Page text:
Tuleyome’s 2018 Certified California Naturalist course was such a resounding success that the organization will be presenting two courses in 2019, one in the winter and one in the summer.

The Certified California Naturalist courses presented by Tuleyome in partnership with the University of California extension program and the Woodland Public Library, are 10-weeks long (with classes given on ten consecutive Fridays) and include at least three field trips.  The winter course will be offered from February to April in 2019, and the summer course from June to August 2019.

No advanced degrees or previous naturalist experience is required, but the classes are only available to adults (age 21 and up).

The UC California Naturalist Program is designed to introduce Californians to the wonders of our unique ecology and engage the public in study and stewardship of California’s natural communities. The program uses a science curriculum, hands-on learning, problem-solving, citizen science, and community service to instill a deep appreciation for the natural communities of the state and to inspire individuals to become stewards of their local resources.

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One of the favorite exercises in the inaugural naturalist class was “Coyote CSI” during which students were presented with the skeleton of a coyote and asked to determine, based on nothing but the bones in front of them, the coyote’s sex and how it might have died. Next year’s class will have access to two skeletons (one a male and one a female) thanks to a generous donation by Christina Mann a wildlife biologist now based in New Mexico. [Photo by Mary K. Hanson]

Teaching modules for Tuleyome’s courses include: a “Nature Table” for sharing field journals and photos of specimens found in the region; an overview of the chapters of the textbook, along with more targeted information about the local region; guest lecturers (when available); hands-on learning experiences (which may include Tuleyome’s “Coyote CSI”, “Making a Plant Press”, the “Your Naturalist Knowledge Eco-Blitz Game!” and more); and the very popular “Species Identification Modules” which provide students with detailed information about species found right here in our region. To assist with learning, Tuleyome also makes field guides, binoculars, hand lenses and cameras available on-loan to participants who don’t have them or cannot afford them.

The scheduled field trips consist of low-impact walking trips and auto-tours, so they are suitable for all fitness levels.  Impromptu walks are also often provided by the instructors as time permits to give participants even more experience in the field.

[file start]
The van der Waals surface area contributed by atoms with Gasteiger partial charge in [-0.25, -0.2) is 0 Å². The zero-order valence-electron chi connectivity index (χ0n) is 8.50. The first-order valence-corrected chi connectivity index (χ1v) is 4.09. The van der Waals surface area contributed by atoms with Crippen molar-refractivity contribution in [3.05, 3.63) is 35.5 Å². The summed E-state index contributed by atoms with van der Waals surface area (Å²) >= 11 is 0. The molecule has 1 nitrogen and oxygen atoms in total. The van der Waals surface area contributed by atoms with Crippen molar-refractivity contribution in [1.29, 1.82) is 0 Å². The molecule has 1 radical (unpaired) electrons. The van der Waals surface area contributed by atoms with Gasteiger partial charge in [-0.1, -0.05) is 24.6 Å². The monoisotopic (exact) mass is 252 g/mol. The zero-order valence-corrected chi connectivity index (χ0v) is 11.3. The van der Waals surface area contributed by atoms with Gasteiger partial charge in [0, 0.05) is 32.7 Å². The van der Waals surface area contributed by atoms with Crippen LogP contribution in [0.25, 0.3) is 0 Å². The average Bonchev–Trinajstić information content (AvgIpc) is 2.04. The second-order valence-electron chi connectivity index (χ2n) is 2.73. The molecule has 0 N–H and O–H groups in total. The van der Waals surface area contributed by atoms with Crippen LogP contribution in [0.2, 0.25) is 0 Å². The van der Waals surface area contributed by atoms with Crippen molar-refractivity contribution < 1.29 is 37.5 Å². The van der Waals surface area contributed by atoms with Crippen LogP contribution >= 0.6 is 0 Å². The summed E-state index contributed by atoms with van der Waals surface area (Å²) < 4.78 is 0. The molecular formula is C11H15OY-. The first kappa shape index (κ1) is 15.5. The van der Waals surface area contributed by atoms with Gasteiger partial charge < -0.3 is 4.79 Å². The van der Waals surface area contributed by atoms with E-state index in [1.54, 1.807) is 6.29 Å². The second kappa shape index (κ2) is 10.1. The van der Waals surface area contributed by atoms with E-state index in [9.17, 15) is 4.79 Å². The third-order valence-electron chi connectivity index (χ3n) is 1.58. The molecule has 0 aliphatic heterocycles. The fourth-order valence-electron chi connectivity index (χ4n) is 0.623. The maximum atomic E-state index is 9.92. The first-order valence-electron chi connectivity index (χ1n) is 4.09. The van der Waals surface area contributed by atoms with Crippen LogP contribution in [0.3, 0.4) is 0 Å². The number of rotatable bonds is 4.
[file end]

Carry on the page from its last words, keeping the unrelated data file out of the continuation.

Each participant in the course is required to complete a capstone project (of his/her own choosing) to present at graduation. For the 2018 course, capstones presented by the students included the construction of a multi-level bat box, a monitoring study of wild turkeys in Woodland, an aerial drone video of the site for the proposed Woodland science and nature center, a promotional video on trail building, the creation of Burrowing Owls piñatas to use to raise awareness of the birds’ declining populations in our region, and a demonstration of composting for urban gardens, among others.

After graduation, students are expected to maintain their certification by providing 40 hours of volunteer work in the nature-based, conservation or environmental fields each year.  Upon completing the certification requirements, participants are also eligible for four academic credits through UC Davis Extension for an additional nominal fee.

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In this photo you see co-instructor Bill Grabert showing the naturalist students a video on how tectonic plate action formed much of the geology in the state of California. The naturalist course covers the topics of geology, water, plants and animals, among others. [Photo by Mary K. Hanson]

For 2019, Tuleyome is offering four scholarships (two for the winter course and two for the summer course), and preference for those scholarships will be given to local teachers to help them advance their nature-based knowledge and skill sets. Students who come in on a scholarship basis pay only $50 for the full 10-week course rather than the standard tuition.  Scholarships are provided on a first-come first-served basis. Early-bird pricing for the course begins now and ends on September 1, 2018).

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There are a minimum of three scheduled field trips provided for each of Tuleyome’s naturalist courses. Field trips help students to expand their skills and experience nature first-hand. Native and endemic species identification is an integral part of the coursework. [Photo by Mary K. Hanson]

Seating for the classes is very limited, and Tuleyome reports that their 2019 winter course is already filling up. More information about the Certified California Naturalist program, the tuition fees, and how to register for either the winter or summer 2019 course is available on Tuleyome’s website at: http://tuleyome.org/projects/calnat/

Questions about donating to or sponsoring the 2019 Tuleyome naturalist course should be directed to Mary K. Hanson atmhanson@tuleyome.org.

Founded in 2002, Tuleyome is a 501(c)(3) nonprofit conservation organization based in Woodland, CA. The Certified California Naturalist program is just one of many the organization offers to the public.